The Memory Trees

The Memory Trees
By Kali Wallace
Published: 2017, Katherine Tegen (HarperCollins) Books
Genre: YA Fiction, Magical Realism, Mental Health


Beyond the window the morning was bright and glittering, the sky a breathless blue, and the hotels on Miami Beach jutted like broken teeth across the water, but all Sorrow could see was the orchard. There were trees whispering behind the walls of the office, and she almost believed if she turned—if she was quick—she would glimpse their sturdy thick trunks and rustling dead leaves from the corner of her eye.

I have seen this book recommended all over Bookstagram, and it is in a genre I have newly discovered that I enjoy so I waited and waited for it to come to the top of my hold list at the library. I was not disappointed.

There was just enough magic in the book, while the majority of the story line stayed within the real world. I do like when a book has a lot of the magical aspects to the book, such as The Strange and Beautiful Sorrows of Ava Lavender, but I also enjoy when it has just a touch of magic so that it could almost really happen.

:…a darkly magical novel about a mysterious family legacy, the bonds of sisterhood, and the strange and powerful ways we are shaped by the places we call home.”

As we follow Sorrow on her quest to regain her memories surrounding her sister’s death, we learn how much our present and future is shaped by our family, the history of our family, the dynamics of the family in our home, and the community in which we grow up in. Sometimes, our own actions are so influenced by previous generations, that we can wonder if we would have made a different choice if we had not had those influences and preconceived notions.

Kali Wallace has a wonderful way with words. Her descriptions were beautiful and you definitely could feel as if you were right there, within the pages, standing next to Sorrow, experiencing everything right along with her.

I highly recommend this book to anyone who enjoys magical realism or fantasy fiction.

There were no gaps in her memory anymore—the missing pieces had been here all along, cradled in the mountains and waiting—and in their absence the seams between the lonely lost child she had been and the person she was now were that much harder to find.

The Memory Trees

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the strange and beautiful sorrows of ava lavender

The Strange and Beautiful Sorrows of Ava Lavender
By Leslye Walton

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This book was so fantastic and so phenomenal that I had to read it twice.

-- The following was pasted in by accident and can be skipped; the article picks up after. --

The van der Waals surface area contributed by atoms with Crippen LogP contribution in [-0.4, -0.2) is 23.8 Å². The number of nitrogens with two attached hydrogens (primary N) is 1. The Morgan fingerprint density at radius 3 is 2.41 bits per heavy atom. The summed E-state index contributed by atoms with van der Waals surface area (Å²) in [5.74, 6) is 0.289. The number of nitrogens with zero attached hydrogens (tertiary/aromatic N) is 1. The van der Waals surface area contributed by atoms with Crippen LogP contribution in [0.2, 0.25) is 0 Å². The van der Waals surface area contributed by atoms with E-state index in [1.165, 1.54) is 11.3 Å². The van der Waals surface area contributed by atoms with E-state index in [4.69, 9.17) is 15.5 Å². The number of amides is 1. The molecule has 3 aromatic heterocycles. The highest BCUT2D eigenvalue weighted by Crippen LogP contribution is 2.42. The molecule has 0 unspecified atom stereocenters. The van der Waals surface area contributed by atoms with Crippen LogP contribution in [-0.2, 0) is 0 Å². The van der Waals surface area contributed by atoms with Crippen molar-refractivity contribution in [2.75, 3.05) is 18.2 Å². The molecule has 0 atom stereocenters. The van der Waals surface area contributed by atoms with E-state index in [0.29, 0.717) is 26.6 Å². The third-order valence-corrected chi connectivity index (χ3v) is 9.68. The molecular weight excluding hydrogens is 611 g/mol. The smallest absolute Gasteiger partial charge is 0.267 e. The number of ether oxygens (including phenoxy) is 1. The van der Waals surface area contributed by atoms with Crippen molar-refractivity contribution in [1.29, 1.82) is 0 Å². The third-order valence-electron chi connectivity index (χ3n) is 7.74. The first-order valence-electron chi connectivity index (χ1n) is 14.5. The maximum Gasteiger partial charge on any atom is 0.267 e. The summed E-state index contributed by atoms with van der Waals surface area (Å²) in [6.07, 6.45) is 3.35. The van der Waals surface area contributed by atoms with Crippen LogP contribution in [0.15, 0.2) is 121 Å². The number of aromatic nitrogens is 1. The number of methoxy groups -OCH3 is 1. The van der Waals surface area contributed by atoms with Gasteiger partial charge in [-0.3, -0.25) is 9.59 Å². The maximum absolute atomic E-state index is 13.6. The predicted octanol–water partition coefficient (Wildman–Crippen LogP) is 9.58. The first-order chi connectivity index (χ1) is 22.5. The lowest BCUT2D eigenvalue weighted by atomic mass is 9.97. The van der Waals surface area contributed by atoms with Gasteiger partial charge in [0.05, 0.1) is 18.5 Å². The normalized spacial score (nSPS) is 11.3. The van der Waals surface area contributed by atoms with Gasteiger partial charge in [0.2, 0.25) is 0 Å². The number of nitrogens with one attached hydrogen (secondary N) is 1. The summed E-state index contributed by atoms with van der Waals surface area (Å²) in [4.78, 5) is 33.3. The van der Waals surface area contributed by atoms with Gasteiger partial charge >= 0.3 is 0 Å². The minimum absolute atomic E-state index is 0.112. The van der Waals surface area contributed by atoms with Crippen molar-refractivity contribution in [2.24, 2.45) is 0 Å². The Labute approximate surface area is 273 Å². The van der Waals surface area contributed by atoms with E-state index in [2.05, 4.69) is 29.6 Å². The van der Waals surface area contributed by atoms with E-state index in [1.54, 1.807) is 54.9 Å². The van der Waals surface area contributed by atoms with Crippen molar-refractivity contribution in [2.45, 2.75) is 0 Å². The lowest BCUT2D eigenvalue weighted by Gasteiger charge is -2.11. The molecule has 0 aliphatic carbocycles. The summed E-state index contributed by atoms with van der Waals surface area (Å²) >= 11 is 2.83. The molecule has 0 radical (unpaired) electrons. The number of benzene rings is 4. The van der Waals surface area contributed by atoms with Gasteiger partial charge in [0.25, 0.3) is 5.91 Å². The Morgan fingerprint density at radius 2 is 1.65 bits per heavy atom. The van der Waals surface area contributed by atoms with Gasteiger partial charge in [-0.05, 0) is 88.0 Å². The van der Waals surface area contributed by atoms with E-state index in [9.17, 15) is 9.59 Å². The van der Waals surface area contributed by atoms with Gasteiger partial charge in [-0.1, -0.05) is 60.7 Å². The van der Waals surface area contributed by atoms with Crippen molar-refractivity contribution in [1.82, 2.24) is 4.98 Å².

Ava Lavender was the book club pick for this month. The first time I read it, I had it done in just 2 days.
I thought I should read it a second time before our monthly meeting to make sure I did not miss anything since I devoured it the first time. I took a little bit longer to read it the second round so I could grasp more of the details; 4 days.

To many, I was a myth incarnate, the embodiment of a most superb legend, a fairy tale. Some considered me a monster, a mutation. To my great misfortune, I was once mistaken for an angel. To my mother, I was everything. To my father, nothing at all. To my grandmother, I was a daily reminder of loves long lost. But I knew the truth–deep down, I always did.
I was just a girl.

Myth incarnate……but just a girl.

The book follows 3 generations of women through life; we walk with each of them through their journey with love, loss, tragedy, understanding and redemption. It is unique, however, in the fact that the story is told from the narrative of Ava Lavender, the 3rd generation in this line of women.

I loved the background story the author gives us so we can understand what makes Ava who she is and how the women before her fit into her story. Emmilienne seeks to forgive, Viviane seeks love and Ava seeks normalcy and acceptance.

Lesyle Walton, in her debut novel, weaves just enough realism within the story that there are moments that you have to check in with your mind to remember that it is magical realism and pure fantasy. She makes it easy to get so wrapped up inside the pages and the characters that you tune out the world around you and forget that it is just the result of a brilliant imagination and extraordinary writing.

The writing, the words, the language, the flow of the story of Ava Lavender is quite captivating. It is poetic, it is whimsical and it is exceptionally enchanting to read.

Just a girl……normal…..accepted…….is that not what we all want, wings or not?

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There is some adult content. While it is a YA book, I recommend this for older teens and for you to pre-read it to gauge what fits into your family’s level of acceptable literature.

This next section is where I usually add to my review after my book club meets and include some thoughts and opinions of the other ladies, but I do not want to ruin the magic of this book for you by giving away spoilers. 

The majority of the ladies enjoyed the book, although magical realism is quite different from what we typically read.

I highly recommend this book and it is definitely one I could see myself reading multiple more times.

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The Strange and Beautiful Sorrows of Ava Lavender

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